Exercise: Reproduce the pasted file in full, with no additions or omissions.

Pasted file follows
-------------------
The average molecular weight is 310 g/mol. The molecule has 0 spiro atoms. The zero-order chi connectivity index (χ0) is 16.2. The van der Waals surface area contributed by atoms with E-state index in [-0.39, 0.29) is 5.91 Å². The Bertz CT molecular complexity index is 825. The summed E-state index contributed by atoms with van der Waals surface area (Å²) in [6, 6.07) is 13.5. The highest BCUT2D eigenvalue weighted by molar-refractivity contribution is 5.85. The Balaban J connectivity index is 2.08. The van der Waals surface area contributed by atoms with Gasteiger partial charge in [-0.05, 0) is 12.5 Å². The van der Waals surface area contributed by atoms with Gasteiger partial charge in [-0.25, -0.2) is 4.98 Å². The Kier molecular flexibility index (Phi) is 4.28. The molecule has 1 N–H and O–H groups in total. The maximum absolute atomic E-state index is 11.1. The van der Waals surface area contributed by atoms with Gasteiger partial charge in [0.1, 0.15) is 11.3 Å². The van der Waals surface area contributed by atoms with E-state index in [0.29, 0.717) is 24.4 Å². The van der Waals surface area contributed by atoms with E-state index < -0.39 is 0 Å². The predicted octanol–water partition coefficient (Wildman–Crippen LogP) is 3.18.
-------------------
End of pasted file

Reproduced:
The average molecular weight is 310 g/mol. The molecule has 0 spiro atoms. The zero-order chi connectivity index (χ0) is 16.2. The van der Waals surface area contributed by atoms with E-state index in [-0.39, 0.29) is 5.91 Å². The Bertz CT molecular complexity index is 825. The summed E-state index contributed by atoms with van der Waals surface area (Å²) in [6, 6.07) is 13.5. The highest BCUT2D eigenvalue weighted by molar-refractivity contribution is 5.85. The Balaban J connectivity index is 2.08. The van der Waals surface area contributed by atoms with Gasteiger partial charge in [-0.05, 0) is 12.5 Å². The van der Waals surface area contributed by atoms with Gasteiger partial charge in [-0.25, -0.2) is 4.98 Å². The Kier molecular flexibility index (Phi) is 4.28. The molecule has 1 N–H and O–H groups in total. The maximum absolute atomic E-state index is 11.1. The van der Waals surface area contributed by atoms with Gasteiger partial charge in [0.1, 0.15) is 11.3 Å². The van der Waals surface area contributed by atoms with E-state index in [0.29, 0.717) is 24.4 Å². The van der Waals surface area contributed by atoms with E-state index < -0.39 is 0 Å². The predicted octanol–water partition coefficient (Wildman–Crippen LogP) is 3.18.